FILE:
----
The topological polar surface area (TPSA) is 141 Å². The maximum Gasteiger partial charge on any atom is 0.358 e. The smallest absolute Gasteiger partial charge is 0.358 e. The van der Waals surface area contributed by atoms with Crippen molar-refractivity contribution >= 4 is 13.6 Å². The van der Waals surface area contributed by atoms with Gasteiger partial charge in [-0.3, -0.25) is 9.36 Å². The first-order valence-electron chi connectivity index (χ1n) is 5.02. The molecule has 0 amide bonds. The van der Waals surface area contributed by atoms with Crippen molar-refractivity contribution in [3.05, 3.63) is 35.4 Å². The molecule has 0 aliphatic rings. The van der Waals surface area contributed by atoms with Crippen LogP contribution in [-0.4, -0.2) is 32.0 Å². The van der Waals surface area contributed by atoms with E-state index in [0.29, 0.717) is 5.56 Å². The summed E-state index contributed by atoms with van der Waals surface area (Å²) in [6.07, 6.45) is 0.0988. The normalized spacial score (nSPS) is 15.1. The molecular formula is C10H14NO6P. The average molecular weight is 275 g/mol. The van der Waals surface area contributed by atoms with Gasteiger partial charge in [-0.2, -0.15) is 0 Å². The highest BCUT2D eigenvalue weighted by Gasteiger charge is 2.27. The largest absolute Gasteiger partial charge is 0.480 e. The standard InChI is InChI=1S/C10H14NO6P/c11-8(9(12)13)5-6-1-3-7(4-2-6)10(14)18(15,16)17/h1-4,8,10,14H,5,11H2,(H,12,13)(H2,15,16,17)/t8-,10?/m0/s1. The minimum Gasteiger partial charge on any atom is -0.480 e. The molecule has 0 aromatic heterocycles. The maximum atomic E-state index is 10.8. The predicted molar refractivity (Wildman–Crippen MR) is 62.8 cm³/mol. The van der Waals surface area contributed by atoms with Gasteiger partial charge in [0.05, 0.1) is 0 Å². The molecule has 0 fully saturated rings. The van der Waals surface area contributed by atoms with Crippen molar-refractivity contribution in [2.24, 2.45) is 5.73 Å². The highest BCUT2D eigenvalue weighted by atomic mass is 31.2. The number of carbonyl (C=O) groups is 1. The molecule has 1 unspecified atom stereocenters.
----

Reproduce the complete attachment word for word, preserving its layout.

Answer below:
The topological polar surface area (TPSA) is 141 Å². The maximum Gasteiger partial charge on any atom is 0.358 e. The smallest absolute Gasteiger partial charge is 0.358 e. The van der Waals surface area contributed by atoms with Crippen molar-refractivity contribution >= 4 is 13.6 Å². The van der Waals surface area contributed by atoms with Gasteiger partial charge in [-0.3, -0.25) is 9.36 Å². The first-order valence-electron chi connectivity index (χ1n) is 5.02. The molecule has 0 amide bonds. The van der Waals surface area contributed by atoms with Crippen molar-refractivity contribution in [3.05, 3.63) is 35.4 Å². The molecule has 0 aliphatic rings. The van der Waals surface area contributed by atoms with Crippen LogP contribution in [-0.4, -0.2) is 32.0 Å². The van der Waals surface area contributed by atoms with E-state index in [0.29, 0.717) is 5.56 Å². The summed E-state index contributed by atoms with van der Waals surface area (Å²) in [6.07, 6.45) is 0.0988. The normalized spacial score (nSPS) is 15.1. The molecular formula is C10H14NO6P. The average molecular weight is 275 g/mol. The van der Waals surface area contributed by atoms with Gasteiger partial charge in [-0.2, -0.15) is 0 Å². The highest BCUT2D eigenvalue weighted by Gasteiger charge is 2.27. The largest absolute Gasteiger partial charge is 0.480 e. The standard InChI is InChI=1S/C10H14NO6P/c11-8(9(12)13)5-6-1-3-7(4-2-6)10(14)18(15,16)17/h1-4,8,10,14H,5,11H2,(H,12,13)(H2,15,16,17)/t8-,10?/m0/s1. The minimum Gasteiger partial charge on any atom is -0.480 e. The molecule has 0 aromatic heterocycles. The maximum atomic E-state index is 10.8. The predicted molar refractivity (Wildman–Crippen MR) is 62.8 cm³/mol. The van der Waals surface area contributed by atoms with Gasteiger partial charge in [0.05, 0.1) is 0 Å². The molecule has 0 fully saturated rings. The van der Waals surface area contributed by atoms with Crippen molar-refractivity contribution in [2.24, 2.45) is 5.73 Å². The highest BCUT2D eigenvalue weighted by atomic mass is 31.2. The number of carbonyl (C=O) groups is 1. The molecule has 1 unspecified atom stereocenters.